Fat Tuesday bulges with beads in Snowmass Village during annual Mardi Gras celebration
The weather was perfect for a Mardi Gras celebration: The sun was out, the sky was blue, and it was raining green, gold, and purple beads.
The Snowmass Mardi Gras king and queen paraded around Snowmass Mall and Base Village, handing out beads to anyone and everyone. Adorned with purple capes and extravagant crowns, King and Queen Brian and Sherrill Olson were smiling as they kicked off the annual Mardi Gras festivities in Snowmass.
Snowmass has always gone big for Mardi Gras, and the 41st year of festivities was no exception. The day kicked off with DJ Romy spinning festive tunes while children’s activities like facepainting and bubbles took place at Snowmass Mall. The Olsons made their way down to Base Village, where they walked around, passing out beads to skiers and riders getting off the mountain.
In an interview with The Aspen Times last week, Sherrill said her favorite Mardi Gras memory was watching her son try to catch and collect as many beads as he could, which might be why she took the extra time to hand out as many beads to the ski school kids as possible.
“It’s something that’s been a tradition for Snowmass for as long as I can remember, and just being outside with friends and the community and getting to celebrate, it’s something that is fun for us all,” she said.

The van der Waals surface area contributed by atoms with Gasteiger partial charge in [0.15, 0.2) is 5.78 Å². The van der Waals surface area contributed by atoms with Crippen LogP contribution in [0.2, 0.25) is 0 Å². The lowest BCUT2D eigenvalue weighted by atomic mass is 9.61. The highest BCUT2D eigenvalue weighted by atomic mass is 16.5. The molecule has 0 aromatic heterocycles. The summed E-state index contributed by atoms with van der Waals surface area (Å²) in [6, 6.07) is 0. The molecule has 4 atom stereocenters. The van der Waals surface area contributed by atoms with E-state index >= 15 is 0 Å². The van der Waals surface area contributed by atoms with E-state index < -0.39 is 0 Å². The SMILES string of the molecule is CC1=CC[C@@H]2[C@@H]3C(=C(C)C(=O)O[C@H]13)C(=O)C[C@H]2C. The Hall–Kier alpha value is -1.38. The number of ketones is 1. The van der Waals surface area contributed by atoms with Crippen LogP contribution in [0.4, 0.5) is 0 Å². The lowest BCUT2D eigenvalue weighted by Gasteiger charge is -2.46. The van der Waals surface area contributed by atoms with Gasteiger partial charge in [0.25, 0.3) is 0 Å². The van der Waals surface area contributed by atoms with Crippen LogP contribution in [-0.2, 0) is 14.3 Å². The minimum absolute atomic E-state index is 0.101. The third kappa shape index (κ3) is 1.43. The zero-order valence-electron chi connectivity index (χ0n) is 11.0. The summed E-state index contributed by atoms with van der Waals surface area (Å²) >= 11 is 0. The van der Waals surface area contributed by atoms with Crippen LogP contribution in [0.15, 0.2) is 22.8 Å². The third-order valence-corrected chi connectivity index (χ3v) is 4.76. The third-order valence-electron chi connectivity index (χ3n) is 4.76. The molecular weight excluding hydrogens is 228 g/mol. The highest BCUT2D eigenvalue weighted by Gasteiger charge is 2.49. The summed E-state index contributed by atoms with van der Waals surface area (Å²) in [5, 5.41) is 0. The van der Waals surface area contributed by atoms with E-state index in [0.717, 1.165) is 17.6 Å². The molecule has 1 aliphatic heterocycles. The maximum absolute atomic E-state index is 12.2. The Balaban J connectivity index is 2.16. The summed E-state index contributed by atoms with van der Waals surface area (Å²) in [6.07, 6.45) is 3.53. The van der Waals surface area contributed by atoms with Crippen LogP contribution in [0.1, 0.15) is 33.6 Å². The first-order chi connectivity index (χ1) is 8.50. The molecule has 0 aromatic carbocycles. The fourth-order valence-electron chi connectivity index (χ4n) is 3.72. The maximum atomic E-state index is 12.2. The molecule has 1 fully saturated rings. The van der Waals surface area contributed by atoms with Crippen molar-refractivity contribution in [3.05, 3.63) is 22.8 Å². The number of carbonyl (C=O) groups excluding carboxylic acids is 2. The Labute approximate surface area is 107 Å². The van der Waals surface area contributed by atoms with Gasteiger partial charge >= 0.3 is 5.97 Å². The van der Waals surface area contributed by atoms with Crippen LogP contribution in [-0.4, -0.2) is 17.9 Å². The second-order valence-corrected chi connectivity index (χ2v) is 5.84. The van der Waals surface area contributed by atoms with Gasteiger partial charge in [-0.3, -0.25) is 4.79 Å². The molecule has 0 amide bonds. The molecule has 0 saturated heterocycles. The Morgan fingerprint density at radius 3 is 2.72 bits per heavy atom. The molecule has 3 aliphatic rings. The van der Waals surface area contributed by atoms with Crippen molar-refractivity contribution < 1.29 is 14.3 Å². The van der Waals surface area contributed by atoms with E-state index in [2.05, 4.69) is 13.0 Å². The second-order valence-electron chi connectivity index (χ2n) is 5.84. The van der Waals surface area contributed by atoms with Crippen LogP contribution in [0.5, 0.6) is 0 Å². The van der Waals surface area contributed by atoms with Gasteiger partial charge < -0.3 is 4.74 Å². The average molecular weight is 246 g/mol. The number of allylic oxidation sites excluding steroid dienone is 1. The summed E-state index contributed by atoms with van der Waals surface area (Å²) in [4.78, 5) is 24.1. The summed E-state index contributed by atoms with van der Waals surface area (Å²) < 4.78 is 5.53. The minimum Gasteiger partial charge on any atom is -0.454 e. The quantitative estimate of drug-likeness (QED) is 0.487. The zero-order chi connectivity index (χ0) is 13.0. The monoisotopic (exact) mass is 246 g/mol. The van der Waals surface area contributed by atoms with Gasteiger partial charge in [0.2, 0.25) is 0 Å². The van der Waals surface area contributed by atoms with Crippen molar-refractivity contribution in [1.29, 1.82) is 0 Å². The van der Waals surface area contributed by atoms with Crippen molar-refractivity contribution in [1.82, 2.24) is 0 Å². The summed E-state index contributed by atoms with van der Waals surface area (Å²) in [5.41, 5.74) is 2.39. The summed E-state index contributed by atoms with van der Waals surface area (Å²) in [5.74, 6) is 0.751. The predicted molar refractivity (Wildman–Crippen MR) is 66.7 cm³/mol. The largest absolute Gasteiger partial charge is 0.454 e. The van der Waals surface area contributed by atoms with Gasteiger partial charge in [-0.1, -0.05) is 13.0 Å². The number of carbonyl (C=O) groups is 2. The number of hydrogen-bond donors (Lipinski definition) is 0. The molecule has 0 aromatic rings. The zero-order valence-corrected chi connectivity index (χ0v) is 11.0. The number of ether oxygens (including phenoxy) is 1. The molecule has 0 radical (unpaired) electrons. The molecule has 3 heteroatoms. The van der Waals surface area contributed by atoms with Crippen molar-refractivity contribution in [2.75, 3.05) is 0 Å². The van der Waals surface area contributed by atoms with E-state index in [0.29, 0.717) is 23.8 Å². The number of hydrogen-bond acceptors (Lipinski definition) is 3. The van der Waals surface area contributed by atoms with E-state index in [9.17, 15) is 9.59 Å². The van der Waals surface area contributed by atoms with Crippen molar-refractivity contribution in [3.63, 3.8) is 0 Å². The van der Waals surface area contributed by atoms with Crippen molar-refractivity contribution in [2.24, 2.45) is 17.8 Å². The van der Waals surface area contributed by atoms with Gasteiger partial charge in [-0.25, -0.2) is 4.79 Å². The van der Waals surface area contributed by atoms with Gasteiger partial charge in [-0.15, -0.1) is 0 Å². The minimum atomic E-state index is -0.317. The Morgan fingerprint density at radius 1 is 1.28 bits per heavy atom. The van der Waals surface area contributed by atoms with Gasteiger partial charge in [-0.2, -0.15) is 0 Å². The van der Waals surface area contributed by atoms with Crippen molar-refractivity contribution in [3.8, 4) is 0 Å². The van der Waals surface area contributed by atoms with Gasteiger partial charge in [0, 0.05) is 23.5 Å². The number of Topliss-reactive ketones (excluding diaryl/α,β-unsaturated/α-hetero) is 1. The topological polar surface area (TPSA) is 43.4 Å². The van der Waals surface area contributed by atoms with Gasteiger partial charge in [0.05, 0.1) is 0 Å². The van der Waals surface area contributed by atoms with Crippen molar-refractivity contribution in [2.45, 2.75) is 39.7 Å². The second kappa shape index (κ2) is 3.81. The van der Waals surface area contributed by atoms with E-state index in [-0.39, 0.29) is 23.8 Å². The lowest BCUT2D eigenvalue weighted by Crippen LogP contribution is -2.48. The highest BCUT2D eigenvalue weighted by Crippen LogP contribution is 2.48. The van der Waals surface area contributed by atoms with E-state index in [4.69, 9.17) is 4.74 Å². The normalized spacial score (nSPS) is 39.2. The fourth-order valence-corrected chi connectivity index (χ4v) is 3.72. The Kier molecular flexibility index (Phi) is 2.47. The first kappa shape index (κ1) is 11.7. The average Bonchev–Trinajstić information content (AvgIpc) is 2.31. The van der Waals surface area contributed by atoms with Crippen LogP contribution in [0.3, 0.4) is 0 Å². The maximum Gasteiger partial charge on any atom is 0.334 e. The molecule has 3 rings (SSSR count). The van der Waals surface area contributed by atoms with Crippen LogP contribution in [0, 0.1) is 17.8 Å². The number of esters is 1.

Sherrill has lived in Snowmass for over 30 years and Brian for over 40. He began working at the police department in 1987 and now serves as the police chief. She serves as the assistant general manager at the Top of the Village Condominiums.
The Olsons have participated in Snowmass Mardi Gras for as long as Sherrill could remember and was surprised to be chosen as royalty. The smiles on their faces were bright as they threw the beads into the crowds from the stage at Base Village.
Just when you thought you couldn’t get enough beads, the Art of Air stilt walker came out with even more green, purple, and gold beads to hand out as they maneuvered around the crowds on stilts. Jugglers also roved the village, impressing onlookers with their skills.
The festivities came to a close with a performance from SNACKTIME, a soul and R&B band from Philadelphia. The seven-piece brass band played tunes as children scavenged for whatever remaining beads they could find.
Although the majority of Mardi Gras festivities concluded with SNACKTIME’s performance, the Mother of All Ascensions Uphill Race is still going on. The 31st annual race is still in a virtual format as it has been for the past two years, meaning participants may complete the route from Snowmass Base Village to High Alpine any time between Feb. 21 and Feb. 26. Registration is open until the event ends at 5 p.m. on Feb. 26. Participants can use snowshoes, alpine touring gear, stabilizers, or split boards to complete the 2,073 foot elevation gain course in one go.
To reach Audrey Ryan, email her at email@example.com.